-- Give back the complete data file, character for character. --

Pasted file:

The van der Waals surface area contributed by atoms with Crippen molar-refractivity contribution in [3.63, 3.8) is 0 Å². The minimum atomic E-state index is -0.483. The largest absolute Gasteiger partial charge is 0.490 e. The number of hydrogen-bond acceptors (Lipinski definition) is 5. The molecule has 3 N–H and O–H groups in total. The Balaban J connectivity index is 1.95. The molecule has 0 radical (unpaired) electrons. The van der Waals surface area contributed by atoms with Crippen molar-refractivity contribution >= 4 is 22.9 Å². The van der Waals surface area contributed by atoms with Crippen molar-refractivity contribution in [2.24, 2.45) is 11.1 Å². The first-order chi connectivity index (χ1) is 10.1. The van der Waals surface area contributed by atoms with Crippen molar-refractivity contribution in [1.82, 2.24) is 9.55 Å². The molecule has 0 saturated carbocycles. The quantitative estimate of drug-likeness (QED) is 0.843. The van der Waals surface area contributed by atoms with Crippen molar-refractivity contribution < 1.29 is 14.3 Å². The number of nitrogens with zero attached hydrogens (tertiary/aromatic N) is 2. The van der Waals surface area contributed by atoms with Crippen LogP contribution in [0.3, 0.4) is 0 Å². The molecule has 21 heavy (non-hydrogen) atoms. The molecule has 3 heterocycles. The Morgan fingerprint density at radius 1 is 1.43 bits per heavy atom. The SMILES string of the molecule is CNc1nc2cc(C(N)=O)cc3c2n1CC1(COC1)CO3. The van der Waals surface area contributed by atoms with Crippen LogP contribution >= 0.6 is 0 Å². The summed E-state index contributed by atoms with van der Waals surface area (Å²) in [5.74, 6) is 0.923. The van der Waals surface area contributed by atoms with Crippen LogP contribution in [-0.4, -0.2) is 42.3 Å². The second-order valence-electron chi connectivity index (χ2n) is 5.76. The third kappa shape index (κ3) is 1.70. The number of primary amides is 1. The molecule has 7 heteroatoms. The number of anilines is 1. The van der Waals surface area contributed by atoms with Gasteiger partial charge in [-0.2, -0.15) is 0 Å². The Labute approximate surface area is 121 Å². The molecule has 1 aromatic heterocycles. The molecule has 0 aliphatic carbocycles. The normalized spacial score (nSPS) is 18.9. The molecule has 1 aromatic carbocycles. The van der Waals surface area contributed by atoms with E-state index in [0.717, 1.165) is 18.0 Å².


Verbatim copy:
The van der Waals surface area contributed by atoms with Crippen molar-refractivity contribution in [3.63, 3.8) is 0 Å². The minimum atomic E-state index is -0.483. The largest absolute Gasteiger partial charge is 0.490 e. The number of hydrogen-bond acceptors (Lipinski definition) is 5. The molecule has 3 N–H and O–H groups in total. The Balaban J connectivity index is 1.95. The molecule has 0 radical (unpaired) electrons. The van der Waals surface area contributed by atoms with Crippen molar-refractivity contribution >= 4 is 22.9 Å². The van der Waals surface area contributed by atoms with Crippen molar-refractivity contribution in [2.24, 2.45) is 11.1 Å². The first-order chi connectivity index (χ1) is 10.1. The van der Waals surface area contributed by atoms with Crippen molar-refractivity contribution in [1.82, 2.24) is 9.55 Å². The molecule has 0 saturated carbocycles. The quantitative estimate of drug-likeness (QED) is 0.843. The van der Waals surface area contributed by atoms with Crippen molar-refractivity contribution < 1.29 is 14.3 Å². The number of nitrogens with zero attached hydrogens (tertiary/aromatic N) is 2. The van der Waals surface area contributed by atoms with Crippen LogP contribution in [0.3, 0.4) is 0 Å². The molecule has 21 heavy (non-hydrogen) atoms. The molecule has 3 heterocycles. The Morgan fingerprint density at radius 1 is 1.43 bits per heavy atom. The SMILES string of the molecule is CNc1nc2cc(C(N)=O)cc3c2n1CC1(COC1)CO3. The van der Waals surface area contributed by atoms with Crippen LogP contribution >= 0.6 is 0 Å². The summed E-state index contributed by atoms with van der Waals surface area (Å²) in [5.74, 6) is 0.923. The van der Waals surface area contributed by atoms with Crippen LogP contribution in [-0.4, -0.2) is 42.3 Å². The second-order valence-electron chi connectivity index (χ2n) is 5.76. The third kappa shape index (κ3) is 1.70. The number of primary amides is 1. The molecule has 7 heteroatoms. The number of anilines is 1. The van der Waals surface area contributed by atoms with Gasteiger partial charge in [-0.2, -0.15) is 0 Å². The Labute approximate surface area is 121 Å². The molecule has 1 aromatic heterocycles. The molecule has 0 aliphatic carbocycles. The normalized spacial score (nSPS) is 18.9. The molecule has 1 aromatic carbocycles. The van der Waals surface area contributed by atoms with E-state index in [0.717, 1.165) is 18.0 Å².